In one recent multi-denominational vigil in Los Angeles, all of those faiths and more were represented, all calling for immigration reform and the change necessary to keep families and communities together.

Faith leaders, who may disagree on the finer details of dogma, agree that immigration is a moral issue and one that impacts those of all faiths.  This has not gone unnoticed by President Obama who on April 15 met with faith leaders to discuss immigration with the hope of reaching consensus across party lines.

People of faith, like Pope Francis, see the universality of the human condition. He calls on all of us to show compassion for our fellow man. Immigration reform done right would reflect that compassion.  Perhaps religion, which we too often see as a source of division, can this time serve as a bridge to unite us and serve as a basis and foundation for immigration reform.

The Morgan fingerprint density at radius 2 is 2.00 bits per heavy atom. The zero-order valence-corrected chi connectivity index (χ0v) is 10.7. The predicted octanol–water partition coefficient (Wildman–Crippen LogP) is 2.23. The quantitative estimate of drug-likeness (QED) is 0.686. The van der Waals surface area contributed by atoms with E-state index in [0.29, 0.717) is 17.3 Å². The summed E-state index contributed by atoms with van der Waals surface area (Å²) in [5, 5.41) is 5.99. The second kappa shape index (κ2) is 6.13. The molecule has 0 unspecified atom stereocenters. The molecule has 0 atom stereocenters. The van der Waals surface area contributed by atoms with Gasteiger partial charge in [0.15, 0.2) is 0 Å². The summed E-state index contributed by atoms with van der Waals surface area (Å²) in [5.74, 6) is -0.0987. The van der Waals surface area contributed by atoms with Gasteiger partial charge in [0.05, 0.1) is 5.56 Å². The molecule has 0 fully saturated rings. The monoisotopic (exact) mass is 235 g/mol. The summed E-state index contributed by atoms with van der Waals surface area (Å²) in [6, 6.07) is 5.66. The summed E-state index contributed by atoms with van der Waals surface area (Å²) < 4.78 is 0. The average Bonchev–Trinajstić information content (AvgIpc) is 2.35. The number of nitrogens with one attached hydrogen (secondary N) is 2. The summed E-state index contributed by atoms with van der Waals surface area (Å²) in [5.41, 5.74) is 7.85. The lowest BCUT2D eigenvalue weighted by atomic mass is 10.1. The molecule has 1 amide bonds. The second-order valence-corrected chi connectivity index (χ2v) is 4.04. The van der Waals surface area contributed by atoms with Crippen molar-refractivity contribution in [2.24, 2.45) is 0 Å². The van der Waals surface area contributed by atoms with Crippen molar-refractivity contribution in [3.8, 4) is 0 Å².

Written by Anastasia Tonello, AILA Secretary

Another Kind of March Madness

shutterstock_9560890For many immigration practitioners, no matter how devout a college basketball fan they may be, another type of March Madness overtakes their lives to the exclusion of all else:  H-1B season.  We’re in the midst of it right now and it’s going to be a brutal year; experts in the field expect the 85,000 visa cap to be reached immediately upon acceptance of H-1B visa petitions on April 1.

This kind of extraordinarily high demand for H-1B visas, a category set aside for skilled workers, demonstrates yet another fault in current American immigration policy.  It is clear that American businesses depend heavily on skilled foreign workers and our current system just doesn’t permit these workers to enter the American economy without jumping through hoops and being lucky enough to be picked out of a hat for one of the H-1B slots available.